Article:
Firmware Boot Process

In Section 11.1.1, we introduced that the starting address of the first entry in the partition table is 0x9000. But why is the starting address not 0x0? And why is it 0x9000? To answer these questions, let's first look at Figure 11.3, which presents the specific contents stored in a 4 MB flash.

Figure 11.3. Specific contents stored in a 4 MB flash

As can be seen from Figure 11.3, the flash is divided into eight areas: the address 0x00 stores the Bootloader, the address 0x8000 stores the partition table, and the latter 6 areas, starting from 0x9000, is the area divided by the partition table, which you may already be quite familiar with. Now we can answer the first question. The reason why 0x0 is not the starting address is that it stores the Bootloader (not every 0x0 address of the chip flash stores the Bootloader. ESP32 series chips store the Bootloader at 0x1000), which is used to load and boot the application partition. In the programming design of Espressif chips, Bootloader is called the secondary bootloader, which mainly increases the flexibility of flash partition and facilitates the implementation of flash encryption, secure boot, and OTA functions. The secondary bootloader loads the partition table from the offset address of flash at 0x8000 by default. The size of the partition table is 0x1000. The secondary bootloader will look for the factory application partition and the OTA data partition from the partition table and determine which partition to boot by querying the OTA data partition. Therefore, the second question has also been answered.

The process from power-up to running the app_main() function on ESP32-C3 can be divided into three steps:

  1. Bootstrapping is performed by the primary bootloader, which is stored in the ROM of the ESP32-C3. Upon the chip reset, the CPU starts running immediately to determine the boot mode and perform relevant operations. The secondary bootloader is then loaded into RAM from the offset address 0x0 of the flash.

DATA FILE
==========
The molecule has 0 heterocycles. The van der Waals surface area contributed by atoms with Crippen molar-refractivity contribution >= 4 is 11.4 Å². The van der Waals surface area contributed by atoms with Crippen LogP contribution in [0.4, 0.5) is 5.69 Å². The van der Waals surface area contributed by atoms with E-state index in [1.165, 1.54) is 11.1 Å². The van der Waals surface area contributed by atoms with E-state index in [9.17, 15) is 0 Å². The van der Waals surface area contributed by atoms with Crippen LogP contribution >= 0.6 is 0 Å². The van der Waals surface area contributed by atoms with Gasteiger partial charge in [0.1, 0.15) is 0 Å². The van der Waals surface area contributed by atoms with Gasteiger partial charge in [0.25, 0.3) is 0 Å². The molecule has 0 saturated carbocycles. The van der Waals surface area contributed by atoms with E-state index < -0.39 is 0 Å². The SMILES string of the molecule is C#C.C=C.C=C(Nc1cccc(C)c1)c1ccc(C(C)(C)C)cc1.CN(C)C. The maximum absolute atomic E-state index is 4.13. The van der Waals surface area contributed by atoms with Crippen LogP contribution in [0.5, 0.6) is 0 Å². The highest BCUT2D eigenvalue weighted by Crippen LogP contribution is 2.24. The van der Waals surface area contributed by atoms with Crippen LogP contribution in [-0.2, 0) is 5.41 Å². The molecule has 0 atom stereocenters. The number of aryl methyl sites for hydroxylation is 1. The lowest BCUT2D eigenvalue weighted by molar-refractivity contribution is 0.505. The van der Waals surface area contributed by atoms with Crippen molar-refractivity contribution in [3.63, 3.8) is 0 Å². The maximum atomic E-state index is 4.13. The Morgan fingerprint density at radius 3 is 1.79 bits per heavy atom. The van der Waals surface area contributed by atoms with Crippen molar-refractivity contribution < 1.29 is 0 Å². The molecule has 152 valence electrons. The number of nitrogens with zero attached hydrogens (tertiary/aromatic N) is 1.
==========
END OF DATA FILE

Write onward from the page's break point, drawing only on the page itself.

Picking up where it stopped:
2. Bootstrapping is performed by the secondary bootloader. The secondary bootloader will first load the partition table from flash and then query the OTA data partition to select a firmware from a particular application partition for loading. When all data is processed, the secondary bootloader will verify the integrity of the firmware and look for the entry address from the header of the binary firmware file, and then jump to that address to execute the firmware. The firmware in the application partition has certain statuses that affect its startup. These statuses are stored in the OTA data partition and are defined in ESP-IDF by a set of enumerated variables (esp_ota_img_states_t).

    • New firmware: defined by ESP_OTA_IMG_NEW, indicates whether the firmware is being loaded by the Bootloader for the first time. This status will be changed to ESP_OTA_IMG_PENDING_VERIFY in the Bootloader.

    • Pending-for-verification Firmware: defined by ESP_OTA_IMG_PENDING_VERIFY, indicates whether the firmware has been enabled. If the firmware remains in this status on the second boot, the status will then be changed to ESP_OTA_IMG_ABORTED.

    • Valid firmware: defined by ESP_OTA_IMG_VALID, indicates that the firmware is functioning normally. Once marked with this status, the firmware can be booted without restriction.

    • Invalid firmware: defined by ESP_OTA_IMG_INVALID, indicates that the firmware is not functioning properly. Once marked with this status, the firmware cannot be rebooted.

    • Aborted firmware: defined by ESP_OTA_IMG_ABORTED, indicates that there is an exception with the firmware. Once marked with this status, the firmware cannot be rebooted.

    • Undefined firmware: defined by ESP_OTA_IMG_UNDEFINED. Once marked with this status, the firmware can be booted without restriction.

  3. Application startup phase. After the bootstrapping performed by the secondary bootloader comes the application firmware startup phase, which includes all processes from the start of the application to the creation and execution of the app_main() function. This phase can be divided into three parts:

    • Initialisation of hardware and basic ports.

    • Initialisation of software services and the FreeRTOS system.

    • Running the main task and calling the app_main() function.